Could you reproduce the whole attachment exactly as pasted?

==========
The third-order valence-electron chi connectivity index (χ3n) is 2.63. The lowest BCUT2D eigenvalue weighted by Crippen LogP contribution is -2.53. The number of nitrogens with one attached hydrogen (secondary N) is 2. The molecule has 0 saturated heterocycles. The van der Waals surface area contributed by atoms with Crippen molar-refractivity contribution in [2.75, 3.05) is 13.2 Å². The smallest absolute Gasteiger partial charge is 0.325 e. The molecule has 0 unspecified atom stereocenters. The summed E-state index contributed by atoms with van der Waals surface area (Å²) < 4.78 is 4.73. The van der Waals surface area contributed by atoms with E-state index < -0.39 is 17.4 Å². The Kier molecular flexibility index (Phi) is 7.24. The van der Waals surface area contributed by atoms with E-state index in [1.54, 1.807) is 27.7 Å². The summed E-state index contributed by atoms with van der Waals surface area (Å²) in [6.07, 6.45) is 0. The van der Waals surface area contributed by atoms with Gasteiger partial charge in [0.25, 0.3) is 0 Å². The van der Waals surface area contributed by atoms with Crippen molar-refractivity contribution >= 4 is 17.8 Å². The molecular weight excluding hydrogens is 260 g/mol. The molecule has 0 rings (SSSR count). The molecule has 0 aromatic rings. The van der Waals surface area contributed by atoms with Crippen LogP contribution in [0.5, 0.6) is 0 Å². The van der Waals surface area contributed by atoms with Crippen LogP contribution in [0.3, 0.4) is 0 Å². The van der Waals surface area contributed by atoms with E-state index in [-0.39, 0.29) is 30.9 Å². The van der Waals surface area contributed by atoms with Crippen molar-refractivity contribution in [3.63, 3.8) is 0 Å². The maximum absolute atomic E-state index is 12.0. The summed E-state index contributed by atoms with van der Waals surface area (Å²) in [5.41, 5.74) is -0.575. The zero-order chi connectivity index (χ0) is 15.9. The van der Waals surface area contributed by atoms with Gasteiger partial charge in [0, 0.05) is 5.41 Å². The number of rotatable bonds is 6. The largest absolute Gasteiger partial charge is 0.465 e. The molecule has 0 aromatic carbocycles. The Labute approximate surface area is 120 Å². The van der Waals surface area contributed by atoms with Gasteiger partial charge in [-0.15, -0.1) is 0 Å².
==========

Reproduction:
The third-order valence-electron chi connectivity index (χ3n) is 2.63. The lowest BCUT2D eigenvalue weighted by Crippen LogP contribution is -2.53. The number of nitrogens with one attached hydrogen (secondary N) is 2. The molecule has 0 saturated heterocycles. The van der Waals surface area contributed by atoms with Crippen molar-refractivity contribution in [2.75, 3.05) is 13.2 Å². The smallest absolute Gasteiger partial charge is 0.325 e. The molecule has 0 unspecified atom stereocenters. The summed E-state index contributed by atoms with van der Waals surface area (Å²) < 4.78 is 4.73. The van der Waals surface area contributed by atoms with E-state index < -0.39 is 17.4 Å². The Kier molecular flexibility index (Phi) is 7.24. The van der Waals surface area contributed by atoms with E-state index in [1.54, 1.807) is 27.7 Å². The summed E-state index contributed by atoms with van der Waals surface area (Å²) in [6.07, 6.45) is 0. The van der Waals surface area contributed by atoms with Gasteiger partial charge in [0.25, 0.3) is 0 Å². The van der Waals surface area contributed by atoms with Crippen molar-refractivity contribution >= 4 is 17.8 Å². The molecular weight excluding hydrogens is 260 g/mol. The molecule has 0 rings (SSSR count). The molecule has 0 aromatic rings. The van der Waals surface area contributed by atoms with Crippen LogP contribution in [0.5, 0.6) is 0 Å². The van der Waals surface area contributed by atoms with Crippen LogP contribution in [0.3, 0.4) is 0 Å². The van der Waals surface area contributed by atoms with E-state index in [-0.39, 0.29) is 30.9 Å². The van der Waals surface area contributed by atoms with Crippen molar-refractivity contribution in [3.63, 3.8) is 0 Å². The maximum absolute atomic E-state index is 12.0. The summed E-state index contributed by atoms with van der Waals surface area (Å²) in [5.41, 5.74) is -0.575. The zero-order chi connectivity index (χ0) is 15.9. The van der Waals surface area contributed by atoms with Gasteiger partial charge in [0, 0.05) is 5.41 Å². The number of rotatable bonds is 6. The largest absolute Gasteiger partial charge is 0.465 e. The molecule has 0 aromatic carbocycles. The Labute approximate surface area is 120 Å². The van der Waals surface area contributed by atoms with Gasteiger partial charge in [-0.15, -0.1) is 0 Å².